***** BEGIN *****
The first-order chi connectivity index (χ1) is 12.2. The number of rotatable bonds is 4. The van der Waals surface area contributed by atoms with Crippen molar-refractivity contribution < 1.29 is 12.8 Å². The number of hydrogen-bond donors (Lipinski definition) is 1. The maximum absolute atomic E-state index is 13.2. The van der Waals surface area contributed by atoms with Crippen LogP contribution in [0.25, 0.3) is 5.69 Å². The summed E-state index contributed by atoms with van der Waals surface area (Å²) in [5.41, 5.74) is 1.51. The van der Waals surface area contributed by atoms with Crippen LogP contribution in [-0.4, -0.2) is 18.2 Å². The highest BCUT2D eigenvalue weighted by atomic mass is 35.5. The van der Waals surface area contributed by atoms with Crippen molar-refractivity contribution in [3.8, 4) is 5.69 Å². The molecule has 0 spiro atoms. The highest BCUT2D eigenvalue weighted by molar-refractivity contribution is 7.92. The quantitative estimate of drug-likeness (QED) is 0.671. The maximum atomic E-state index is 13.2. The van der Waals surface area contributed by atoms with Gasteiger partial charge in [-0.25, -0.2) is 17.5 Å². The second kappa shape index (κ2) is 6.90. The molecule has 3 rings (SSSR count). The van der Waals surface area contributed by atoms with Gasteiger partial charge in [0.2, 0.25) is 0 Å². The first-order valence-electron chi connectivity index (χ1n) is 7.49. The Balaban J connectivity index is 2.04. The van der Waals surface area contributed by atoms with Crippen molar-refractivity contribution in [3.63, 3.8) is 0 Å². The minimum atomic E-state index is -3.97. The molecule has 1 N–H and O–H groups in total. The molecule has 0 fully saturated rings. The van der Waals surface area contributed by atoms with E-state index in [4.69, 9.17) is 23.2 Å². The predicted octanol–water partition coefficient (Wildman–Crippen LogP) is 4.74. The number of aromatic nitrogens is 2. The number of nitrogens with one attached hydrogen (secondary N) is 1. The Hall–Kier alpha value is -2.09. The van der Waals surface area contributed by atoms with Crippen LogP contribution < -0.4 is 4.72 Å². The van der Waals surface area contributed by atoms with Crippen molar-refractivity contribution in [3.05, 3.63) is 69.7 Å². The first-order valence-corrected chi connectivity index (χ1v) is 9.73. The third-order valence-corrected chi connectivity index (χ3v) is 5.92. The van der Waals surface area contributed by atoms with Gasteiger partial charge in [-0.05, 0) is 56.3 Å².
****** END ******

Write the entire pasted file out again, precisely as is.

The first-order chi connectivity index (χ1) is 12.2. The number of rotatable bonds is 4. The van der Waals surface area contributed by atoms with Crippen molar-refractivity contribution < 1.29 is 12.8 Å². The number of hydrogen-bond donors (Lipinski definition) is 1. The maximum absolute atomic E-state index is 13.2. The van der Waals surface area contributed by atoms with Crippen LogP contribution in [0.25, 0.3) is 5.69 Å². The summed E-state index contributed by atoms with van der Waals surface area (Å²) in [5.41, 5.74) is 1.51. The van der Waals surface area contributed by atoms with Crippen LogP contribution in [-0.4, -0.2) is 18.2 Å². The highest BCUT2D eigenvalue weighted by atomic mass is 35.5. The van der Waals surface area contributed by atoms with Crippen molar-refractivity contribution in [3.8, 4) is 5.69 Å². The molecule has 0 spiro atoms. The highest BCUT2D eigenvalue weighted by molar-refractivity contribution is 7.92. The quantitative estimate of drug-likeness (QED) is 0.671. The maximum atomic E-state index is 13.2. The van der Waals surface area contributed by atoms with Gasteiger partial charge in [-0.25, -0.2) is 17.5 Å². The second kappa shape index (κ2) is 6.90. The molecule has 3 rings (SSSR count). The van der Waals surface area contributed by atoms with Gasteiger partial charge in [0.2, 0.25) is 0 Å². The first-order valence-electron chi connectivity index (χ1n) is 7.49. The Balaban J connectivity index is 2.04. The van der Waals surface area contributed by atoms with Crippen molar-refractivity contribution in [3.63, 3.8) is 0 Å². The minimum atomic E-state index is -3.97. The molecule has 1 N–H and O–H groups in total. The molecule has 0 fully saturated rings. The van der Waals surface area contributed by atoms with E-state index in [4.69, 9.17) is 23.2 Å². The predicted octanol–water partition coefficient (Wildman–Crippen LogP) is 4.74. The number of aromatic nitrogens is 2. The number of nitrogens with one attached hydrogen (secondary N) is 1. The Hall–Kier alpha value is -2.09. The van der Waals surface area contributed by atoms with Crippen LogP contribution < -0.4 is 4.72 Å². The van der Waals surface area contributed by atoms with Crippen molar-refractivity contribution in [3.05, 3.63) is 69.7 Å². The first-order valence-corrected chi connectivity index (χ1v) is 9.73. The third-order valence-corrected chi connectivity index (χ3v) is 5.92. The van der Waals surface area contributed by atoms with Gasteiger partial charge in [-0.05, 0) is 56.3 Å².